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Vietnam War Diary - Me and Johnny Vann

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  • Vietnam War Diary - Me and Johnny Vann

    John Paul Vann & Staff at Pleiku SVN.

    Lt. Colonel John Paul Vann was an American patriot who became the highest ranking US civilian in Vietnam .. he was killed in 1972 when the helicopter ferrying him from a visit to a brothel, crashed on the way back to his operational headquarters.


    After military ops in the Courtney Rubber Plantation and adjacent forested areas thru December into January 1970, taking a rest break in Vung Tau the fellow I was with suggested that if we were to really experience the Viet Nam experience we should drink a little beer, smoke a little marijuana and go to a brothel.

    We have a smoke and a couple beers then head up town .. after paying pay Mama San two chicks take us with them, in the rooting cubicle I decided that at nineteen years of age I could do a little better, I had heard lurid tales of dreadful diseases and did not want to get one and tell the chick I have changed my mind.

    I still have the MJ, she has a smoke with me and gets a couple beers .. movement and noise indicated the cubicle on the opposite side had an occupant, the chick pushes the bed over and looks across she has closed her mouth waves at me to join her, a thin Caucasian male forties was being served civilian clothes neatly stacked.

    My girl giggles loudly then ducks her head, the guy having sex face up is an American says "say man who the f--- are you anyway," I say "sorry mate my girlfriend made me do it," he tells his girl "have you ever met a God damn Australian with good manners" .. that was the first time I caused Johnny Vann liver shrinkage.

    The next time was in October 1970 I was a Lance Corporal machine gunner and was asked to attend an Orders Group .. intelligence said a supply train was leaving the village of Long Dien that night, I would be point MG in a twelve man ambush placed to intercept them.

    After being delivered by road we made our way across flooded rice fields and took up positions in a cemetery, we had machine groups at two points of a triangular position and a command radio group in rear protection, I would be the machine gunner right front.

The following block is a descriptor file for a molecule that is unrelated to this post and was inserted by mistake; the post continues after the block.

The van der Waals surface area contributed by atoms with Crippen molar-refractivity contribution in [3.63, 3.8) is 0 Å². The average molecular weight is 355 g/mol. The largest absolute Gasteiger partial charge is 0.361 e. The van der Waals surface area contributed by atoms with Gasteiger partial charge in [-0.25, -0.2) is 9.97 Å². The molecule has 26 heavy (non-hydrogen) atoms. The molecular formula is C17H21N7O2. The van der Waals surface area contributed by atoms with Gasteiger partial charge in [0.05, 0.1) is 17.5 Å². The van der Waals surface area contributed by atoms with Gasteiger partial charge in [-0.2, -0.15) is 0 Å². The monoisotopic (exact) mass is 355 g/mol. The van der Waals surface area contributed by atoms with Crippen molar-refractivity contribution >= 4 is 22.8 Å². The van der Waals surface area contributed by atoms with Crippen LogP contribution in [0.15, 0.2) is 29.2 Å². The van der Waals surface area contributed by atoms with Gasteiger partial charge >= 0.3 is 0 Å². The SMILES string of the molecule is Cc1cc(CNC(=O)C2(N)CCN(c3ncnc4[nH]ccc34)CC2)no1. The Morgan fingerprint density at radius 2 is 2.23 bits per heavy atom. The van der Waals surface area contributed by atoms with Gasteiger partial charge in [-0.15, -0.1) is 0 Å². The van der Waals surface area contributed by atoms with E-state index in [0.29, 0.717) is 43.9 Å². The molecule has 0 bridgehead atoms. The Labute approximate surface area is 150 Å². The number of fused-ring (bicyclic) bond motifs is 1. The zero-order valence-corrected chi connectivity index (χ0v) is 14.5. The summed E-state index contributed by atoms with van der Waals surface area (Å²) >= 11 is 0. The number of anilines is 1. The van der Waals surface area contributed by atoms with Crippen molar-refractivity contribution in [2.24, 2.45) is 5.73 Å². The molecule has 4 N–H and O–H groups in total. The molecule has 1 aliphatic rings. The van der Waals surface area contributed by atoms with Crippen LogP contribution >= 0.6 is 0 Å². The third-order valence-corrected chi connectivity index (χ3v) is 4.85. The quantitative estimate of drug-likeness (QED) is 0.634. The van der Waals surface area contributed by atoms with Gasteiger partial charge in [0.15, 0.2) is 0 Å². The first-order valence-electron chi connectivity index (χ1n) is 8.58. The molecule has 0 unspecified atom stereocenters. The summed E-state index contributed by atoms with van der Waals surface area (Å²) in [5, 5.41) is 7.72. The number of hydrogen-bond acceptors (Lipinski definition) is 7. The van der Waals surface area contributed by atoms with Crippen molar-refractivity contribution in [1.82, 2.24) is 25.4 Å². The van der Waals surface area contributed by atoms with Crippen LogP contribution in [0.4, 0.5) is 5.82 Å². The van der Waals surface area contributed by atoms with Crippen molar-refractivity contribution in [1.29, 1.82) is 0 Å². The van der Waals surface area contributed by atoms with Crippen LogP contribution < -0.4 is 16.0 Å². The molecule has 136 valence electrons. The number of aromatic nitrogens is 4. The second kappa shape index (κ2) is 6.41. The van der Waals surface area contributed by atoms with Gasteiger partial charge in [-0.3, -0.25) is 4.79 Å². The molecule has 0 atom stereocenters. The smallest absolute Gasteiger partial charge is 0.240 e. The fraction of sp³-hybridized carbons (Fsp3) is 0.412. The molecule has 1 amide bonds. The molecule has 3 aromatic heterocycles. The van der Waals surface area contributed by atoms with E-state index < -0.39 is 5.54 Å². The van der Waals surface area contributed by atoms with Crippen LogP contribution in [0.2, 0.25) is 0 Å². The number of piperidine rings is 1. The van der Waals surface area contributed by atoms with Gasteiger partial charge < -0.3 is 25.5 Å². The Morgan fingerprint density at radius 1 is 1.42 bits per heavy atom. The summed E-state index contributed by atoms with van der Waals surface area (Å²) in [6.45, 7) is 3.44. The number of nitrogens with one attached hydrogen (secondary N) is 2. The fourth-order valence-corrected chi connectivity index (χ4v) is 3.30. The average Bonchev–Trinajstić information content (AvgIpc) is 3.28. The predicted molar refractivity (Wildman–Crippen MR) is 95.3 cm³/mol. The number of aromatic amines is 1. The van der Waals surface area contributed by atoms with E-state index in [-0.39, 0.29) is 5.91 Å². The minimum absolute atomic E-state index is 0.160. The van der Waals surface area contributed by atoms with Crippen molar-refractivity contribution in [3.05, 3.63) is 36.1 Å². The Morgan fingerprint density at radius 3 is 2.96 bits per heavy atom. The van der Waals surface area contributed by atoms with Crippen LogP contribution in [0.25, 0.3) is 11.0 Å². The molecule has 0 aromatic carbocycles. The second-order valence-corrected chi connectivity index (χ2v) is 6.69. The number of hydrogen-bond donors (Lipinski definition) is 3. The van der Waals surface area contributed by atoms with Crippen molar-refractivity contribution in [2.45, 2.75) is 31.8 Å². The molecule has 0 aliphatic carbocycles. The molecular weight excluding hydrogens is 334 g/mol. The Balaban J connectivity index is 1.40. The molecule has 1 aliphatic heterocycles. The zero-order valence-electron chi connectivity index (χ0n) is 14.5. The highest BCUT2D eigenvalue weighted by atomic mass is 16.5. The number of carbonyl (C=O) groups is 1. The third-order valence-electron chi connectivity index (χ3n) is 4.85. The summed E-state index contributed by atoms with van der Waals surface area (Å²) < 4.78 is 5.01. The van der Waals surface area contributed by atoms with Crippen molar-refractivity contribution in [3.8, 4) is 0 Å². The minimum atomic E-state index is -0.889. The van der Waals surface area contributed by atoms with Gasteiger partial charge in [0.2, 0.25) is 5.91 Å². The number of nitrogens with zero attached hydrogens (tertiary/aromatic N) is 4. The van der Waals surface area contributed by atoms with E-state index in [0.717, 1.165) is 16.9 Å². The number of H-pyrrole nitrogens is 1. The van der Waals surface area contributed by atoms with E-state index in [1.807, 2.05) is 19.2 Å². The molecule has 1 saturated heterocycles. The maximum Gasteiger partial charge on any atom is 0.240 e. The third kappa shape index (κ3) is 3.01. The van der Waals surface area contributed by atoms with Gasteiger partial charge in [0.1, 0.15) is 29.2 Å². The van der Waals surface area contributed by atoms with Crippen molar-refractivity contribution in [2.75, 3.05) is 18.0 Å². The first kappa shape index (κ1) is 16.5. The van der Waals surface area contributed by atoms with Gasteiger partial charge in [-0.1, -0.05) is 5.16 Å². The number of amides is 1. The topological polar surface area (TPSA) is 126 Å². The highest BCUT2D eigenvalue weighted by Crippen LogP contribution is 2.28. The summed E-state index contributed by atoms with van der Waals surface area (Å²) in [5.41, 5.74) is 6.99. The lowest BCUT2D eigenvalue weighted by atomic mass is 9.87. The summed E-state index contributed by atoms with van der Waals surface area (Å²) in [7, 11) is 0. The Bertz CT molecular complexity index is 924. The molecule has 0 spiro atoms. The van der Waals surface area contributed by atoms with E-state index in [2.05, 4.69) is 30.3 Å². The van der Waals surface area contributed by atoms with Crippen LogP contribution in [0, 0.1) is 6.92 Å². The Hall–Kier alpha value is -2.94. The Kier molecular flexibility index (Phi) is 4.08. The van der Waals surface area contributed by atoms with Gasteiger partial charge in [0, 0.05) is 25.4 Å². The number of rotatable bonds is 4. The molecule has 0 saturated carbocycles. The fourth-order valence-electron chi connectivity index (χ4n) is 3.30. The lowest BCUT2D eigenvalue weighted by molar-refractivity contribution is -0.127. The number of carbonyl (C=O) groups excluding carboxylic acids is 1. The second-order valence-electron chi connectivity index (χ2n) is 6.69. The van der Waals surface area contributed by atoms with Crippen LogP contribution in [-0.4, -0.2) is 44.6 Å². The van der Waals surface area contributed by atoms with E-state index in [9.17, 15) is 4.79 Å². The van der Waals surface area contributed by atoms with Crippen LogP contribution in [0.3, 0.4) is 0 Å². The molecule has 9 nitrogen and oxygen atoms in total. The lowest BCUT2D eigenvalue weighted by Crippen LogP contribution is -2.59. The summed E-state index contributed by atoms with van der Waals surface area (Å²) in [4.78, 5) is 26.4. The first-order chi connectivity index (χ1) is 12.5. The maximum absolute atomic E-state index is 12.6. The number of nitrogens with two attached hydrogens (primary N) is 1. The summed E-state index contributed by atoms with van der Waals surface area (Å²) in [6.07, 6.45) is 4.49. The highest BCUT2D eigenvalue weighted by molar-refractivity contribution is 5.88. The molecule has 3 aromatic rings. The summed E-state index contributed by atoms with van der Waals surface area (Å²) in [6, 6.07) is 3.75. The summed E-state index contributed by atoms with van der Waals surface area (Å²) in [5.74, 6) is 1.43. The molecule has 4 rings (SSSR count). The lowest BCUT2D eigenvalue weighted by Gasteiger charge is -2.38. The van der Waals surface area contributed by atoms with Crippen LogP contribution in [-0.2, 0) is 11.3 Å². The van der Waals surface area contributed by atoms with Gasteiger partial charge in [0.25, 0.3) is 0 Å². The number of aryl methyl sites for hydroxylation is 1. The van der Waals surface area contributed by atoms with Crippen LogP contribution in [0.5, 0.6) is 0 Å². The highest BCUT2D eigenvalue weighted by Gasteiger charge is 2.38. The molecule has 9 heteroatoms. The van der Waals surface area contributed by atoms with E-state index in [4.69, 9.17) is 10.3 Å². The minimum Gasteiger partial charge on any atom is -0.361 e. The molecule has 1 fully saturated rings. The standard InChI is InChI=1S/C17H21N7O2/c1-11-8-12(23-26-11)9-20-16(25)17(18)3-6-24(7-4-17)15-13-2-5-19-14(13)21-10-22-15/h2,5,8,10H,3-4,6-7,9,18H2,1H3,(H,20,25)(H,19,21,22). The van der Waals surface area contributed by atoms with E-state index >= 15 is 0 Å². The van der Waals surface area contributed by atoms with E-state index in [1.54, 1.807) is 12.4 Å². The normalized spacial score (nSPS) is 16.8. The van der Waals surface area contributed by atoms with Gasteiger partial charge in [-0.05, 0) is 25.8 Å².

I sighted two banks of Claymore Mines on a paddy bund and could deliver enfiladed fire across an arc of one hundred and twenty degrees, nightfall and the flooded fields became a myriad of lights the villagers were chasing fish and crustaceans with candles and torches, later in the night the fields were deserted and in my gun group I was the only one awake.

    We had been sent some guys who had been shelled by the New Zealand artillery losing two men killed, while on a night exercise just a few hundred meters outside of the wire at Nui Dat July 20 that year .. I let them sleep.

    The Australian Government had decided to reduce the commitment to the Vietnam War, and had decreed that when the 8th Battalion rotated home in November that year it would not be replaced, might be this was a going away present in response to the government’s decision, organized by Mr B52 himself, master war criminal John Paul Vann, who was known to be active in the area.

    At around eleven o'clock a beautiful Vietnamese girl came along she had a steam cooker of food in one hand and a bag of rice in the other, she had a WW2 Japanese rifle slung across her back and looked like she had stepped straight out of a propaganda poster.

    I had met a beautiful girl in Vung Tau and just as I loved her, I knew this beautiful girl was going to meet someone she loved .. standing up and placing my finger in front of my lips that she make no sound, I showed her the correct path and saw her safely away from the militarized area. About midnight bursts of automatic rifle fire sprayed tracer across the rice, I lifted the M60 into position.

    Mist had spread across the paddy fields and a group was moving out of the village in the dark and thru the mist finding their way with hand held flashlights, I leveled the machine gun it fires at a cyclic rate of five hundred and sixty rounds per minute, I had twelve hundred rounds in a waterproof rucksack each fifth round tracer kept clean and free of dust.

    Navigating across flooded rice paddies is a zigzag type of thing as way is made along bunds and dykes, we were going to intercept them none the less since their way toward the Long Hai Hills met up with our position in the cemetery, a couple of times they lined up with the sights then I had them broadside on as they tracked toward my position.

    I could see about seven lights and as they drew closer saw some were down lower and closer to the ground than others, as though the person holding the torch had short legs .. from about fifty meters downrange they got onto a bund that brought them walking in a line directly toward my machine gun, and into the field of fire from both banks of Claymores.

    For about twenty meters till they turned onto another bund, their lights dimming in the mist as they zigzagged toward the hills .. the next day there is a hell of a stink, another O Group and some officer says "you must have seen them" I tell him "I saw them alright," he says "well why didn’t you fire," I told him that I much preferred they went their way unmolested.

    They get long faced because it was an operation organized by the Americans, Johnny Vann was in charge of intelligence just there and was said to be right p*ssed off .. read more about John Paul Vann in Neil Sheehan's "A Bright Shining Lie" the best book about the Vietnam War.